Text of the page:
AMR to vote on Boeing/Airbus split order -sources


American Airlines’ board of directors was to vote overnight on an aircraft order potentially worth more than US$20 billion and split between Boeing Co and Airbus , said sources

The vote comes after tense haggling that saw Boeing agree to update its best-selling 737 with a new engine, sources said.

The airline, a unit of AMR Corp, could unveil the order for 737s and A320neos as early as Wednesday morning. If the deal were approved, it would mark the triumphant return of Airbus planes to the American Airlines fleet, Reuters reports.

It also would represent the retreat of Boeing from an ambitious plan to completely redesign the 737 to make a new narrowbody that some aviation experts say could have crushed the competing Airbus A320 in the marketplace.

Analysts say the concession was the only way Boeing could rescue the order as Dallas-based AMR played the US plane-maker and Europe’s Airbus against each other. The pressure on Boeing was compounded by the fact that other U.S. airlines also are gearing up for narrowbody orders in the near future.
“Given the time requirements for the US majors, I don’t think Boeing has much of a choice here besides new engines,” Richard Aboulafia, an aerospace analyst at The Teal Group. “There’s not that much else worth paying for.”

If American Airlines buys the re-engined 737, the carrier would be the launch customer for the plane, which has yet to receive the official green light from Boeing’s directors, two sources with knowledge of the negotiations told Reuters.

AMR, Boeing and Airbus declined to comment on the talks.

Two knowledgeable sources said the order could be for at least 200 narrowbodies, but the exact number is unclear, and there could be be last-minute changes. Meanwhile, top aircraft leasing companies are said to be jockeying for position to help facilitate a transaction.
“I think the order will be split 60-40 between Airbus and Boeing. Boeing’s share will include current-generation 737s and the future re-engined 737 as well as conversion rights to the later model. Airbus will sell mostly A321neos,” aviation analyst Scott Hamilton said.

He said reports that the order could amount to 400 or more firm orders may be ambitious but that the plane-makers could adjust their policy on aircraft deposits to make it possible. An industry source familiar with the talks said an order for that many planes was “within the realm of possibility.”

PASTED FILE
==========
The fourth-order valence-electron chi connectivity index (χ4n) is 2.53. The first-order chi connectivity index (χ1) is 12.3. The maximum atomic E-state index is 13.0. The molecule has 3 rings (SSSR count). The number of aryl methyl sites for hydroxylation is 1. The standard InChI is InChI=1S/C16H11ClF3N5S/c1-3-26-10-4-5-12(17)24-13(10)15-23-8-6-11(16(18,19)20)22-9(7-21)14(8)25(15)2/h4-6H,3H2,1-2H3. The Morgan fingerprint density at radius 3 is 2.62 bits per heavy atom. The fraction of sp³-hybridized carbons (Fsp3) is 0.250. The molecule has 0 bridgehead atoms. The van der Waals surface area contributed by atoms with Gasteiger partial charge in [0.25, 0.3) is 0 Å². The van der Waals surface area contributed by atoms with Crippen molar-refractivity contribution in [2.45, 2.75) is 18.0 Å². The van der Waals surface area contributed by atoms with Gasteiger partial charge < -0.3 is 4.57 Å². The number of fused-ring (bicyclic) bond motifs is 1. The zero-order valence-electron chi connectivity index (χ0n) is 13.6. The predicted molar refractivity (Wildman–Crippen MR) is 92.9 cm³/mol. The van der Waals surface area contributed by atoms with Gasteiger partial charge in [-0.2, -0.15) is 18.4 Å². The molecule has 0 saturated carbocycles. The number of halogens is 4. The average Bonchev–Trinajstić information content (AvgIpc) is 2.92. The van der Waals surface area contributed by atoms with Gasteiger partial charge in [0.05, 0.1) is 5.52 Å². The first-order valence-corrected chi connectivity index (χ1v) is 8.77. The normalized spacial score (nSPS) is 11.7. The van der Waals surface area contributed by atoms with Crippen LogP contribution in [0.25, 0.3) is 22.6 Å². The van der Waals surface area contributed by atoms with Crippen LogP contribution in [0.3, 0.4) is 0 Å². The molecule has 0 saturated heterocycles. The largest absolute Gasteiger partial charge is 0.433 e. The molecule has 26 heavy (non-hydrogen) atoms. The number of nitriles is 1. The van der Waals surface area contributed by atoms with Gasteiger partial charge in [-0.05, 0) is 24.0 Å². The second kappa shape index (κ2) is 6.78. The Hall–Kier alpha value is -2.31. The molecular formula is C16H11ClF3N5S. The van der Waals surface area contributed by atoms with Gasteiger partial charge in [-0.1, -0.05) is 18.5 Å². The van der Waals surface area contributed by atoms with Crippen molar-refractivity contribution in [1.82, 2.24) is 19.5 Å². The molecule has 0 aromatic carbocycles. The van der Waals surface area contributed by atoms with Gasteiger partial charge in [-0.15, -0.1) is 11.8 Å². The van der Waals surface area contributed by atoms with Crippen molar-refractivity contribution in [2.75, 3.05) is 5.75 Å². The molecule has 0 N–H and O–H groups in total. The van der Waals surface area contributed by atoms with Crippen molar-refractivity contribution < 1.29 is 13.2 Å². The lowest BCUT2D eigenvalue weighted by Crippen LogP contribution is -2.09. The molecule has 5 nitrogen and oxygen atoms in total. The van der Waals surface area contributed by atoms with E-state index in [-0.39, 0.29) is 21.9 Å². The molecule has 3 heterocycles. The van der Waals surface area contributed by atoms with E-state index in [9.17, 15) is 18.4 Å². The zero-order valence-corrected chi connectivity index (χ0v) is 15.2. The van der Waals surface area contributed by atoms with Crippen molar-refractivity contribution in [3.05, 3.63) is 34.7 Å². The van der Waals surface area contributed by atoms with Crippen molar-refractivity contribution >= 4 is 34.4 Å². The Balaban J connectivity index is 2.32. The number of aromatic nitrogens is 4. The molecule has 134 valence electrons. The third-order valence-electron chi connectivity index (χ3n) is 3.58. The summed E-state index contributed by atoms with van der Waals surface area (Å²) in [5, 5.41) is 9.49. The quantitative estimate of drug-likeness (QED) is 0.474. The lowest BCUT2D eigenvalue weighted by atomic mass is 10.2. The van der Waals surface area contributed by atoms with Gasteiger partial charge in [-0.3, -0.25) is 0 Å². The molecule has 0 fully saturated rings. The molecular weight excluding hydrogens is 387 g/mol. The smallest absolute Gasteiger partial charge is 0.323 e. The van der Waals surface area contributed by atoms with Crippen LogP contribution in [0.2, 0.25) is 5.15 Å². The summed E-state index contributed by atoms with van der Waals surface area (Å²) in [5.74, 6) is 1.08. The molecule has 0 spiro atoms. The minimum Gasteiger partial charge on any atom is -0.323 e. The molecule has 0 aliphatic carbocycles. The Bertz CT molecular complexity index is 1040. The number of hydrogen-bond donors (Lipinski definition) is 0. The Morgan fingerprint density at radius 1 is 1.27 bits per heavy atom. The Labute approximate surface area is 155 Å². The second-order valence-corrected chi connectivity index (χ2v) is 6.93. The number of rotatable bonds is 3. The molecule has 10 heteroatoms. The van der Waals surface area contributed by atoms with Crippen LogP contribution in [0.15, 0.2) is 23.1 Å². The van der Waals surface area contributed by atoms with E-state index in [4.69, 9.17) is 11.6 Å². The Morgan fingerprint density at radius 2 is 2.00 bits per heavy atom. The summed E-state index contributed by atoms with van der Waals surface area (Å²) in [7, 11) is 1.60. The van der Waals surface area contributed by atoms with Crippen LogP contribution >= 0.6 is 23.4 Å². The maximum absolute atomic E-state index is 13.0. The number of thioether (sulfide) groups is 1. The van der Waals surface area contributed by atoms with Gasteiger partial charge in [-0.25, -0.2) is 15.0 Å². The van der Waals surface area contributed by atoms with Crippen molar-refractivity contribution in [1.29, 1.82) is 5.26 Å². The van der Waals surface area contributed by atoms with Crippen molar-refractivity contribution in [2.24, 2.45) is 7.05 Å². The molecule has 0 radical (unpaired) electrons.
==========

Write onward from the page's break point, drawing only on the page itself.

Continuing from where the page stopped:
Hamilton also predicted on his Leeham News blog that General Electric (GE.N) would win a sweeping engine order for the combined fleet.

The Wall Street Journal reported that the airline had asked Boeing to counter an Airbus offer that included a generous US$6 billion financing package, and that Boeing had responded by offering to re-engine the 737.

American Airlines last ordered Airbus planes in the late 1980s but declared in 1996 that Boeing would be its exclusive airplane provider through 2018. If Airbus wins all or even part of a big order from the carrier, it would be a coup.


If American Airlines places an order with Boeing or Airbus, or both companies, pressure will be on rival U.S. carriers to follow with their own orders to blunt the advantage American Airlines would gain from flying more fuel-efficient planes.

Delta Air Lines also is in talks with plane makers and says it aims to decide on an order by the end of the year. Southwest Airlines and United Continental Holdings are also talking about potential orders.

The market for narrowbody jet sales is estimated at $1.7 trillion over the next 20 years and is split between Boeing and Airbus, whose A320 has made substantial U.S. inroads.

The European company said last year it would put a more fuel-efficient engine in its A320 and call it “neo.” The A320neo aircraft is scheduled to enter service in late 2015.

Airbus dominated the Paris Air Show last month as it basked in orders for the A320neo while Boeing asked airlines for six months to make a decision on the 737. Airbus has firm orders or provisional commitments for 1,029 neos.

For more than a year, Boeing has debated whether to redesign its 737 narrowbody, a workhorse for airlines around the world, or put a new engine in it.

Experts say re-engining should deliver cost savings of as much as 15 percent. Savings of up to 25 percent could be achieved by an all-new plane. A re-engined plane could be brought to market around 2016. Boeing says it could deliver an all-new 737 around 2020.

The option to re-engine the 737 has remained under consideration, although Boeing has long said it would prefer to redesign the aircraft with new technology showcased in its upcoming 787 Dreamliner.

The 787 is a wildly popular airplane that has attracted more than 800 orders, but it is three years behind schedule due to snags in development.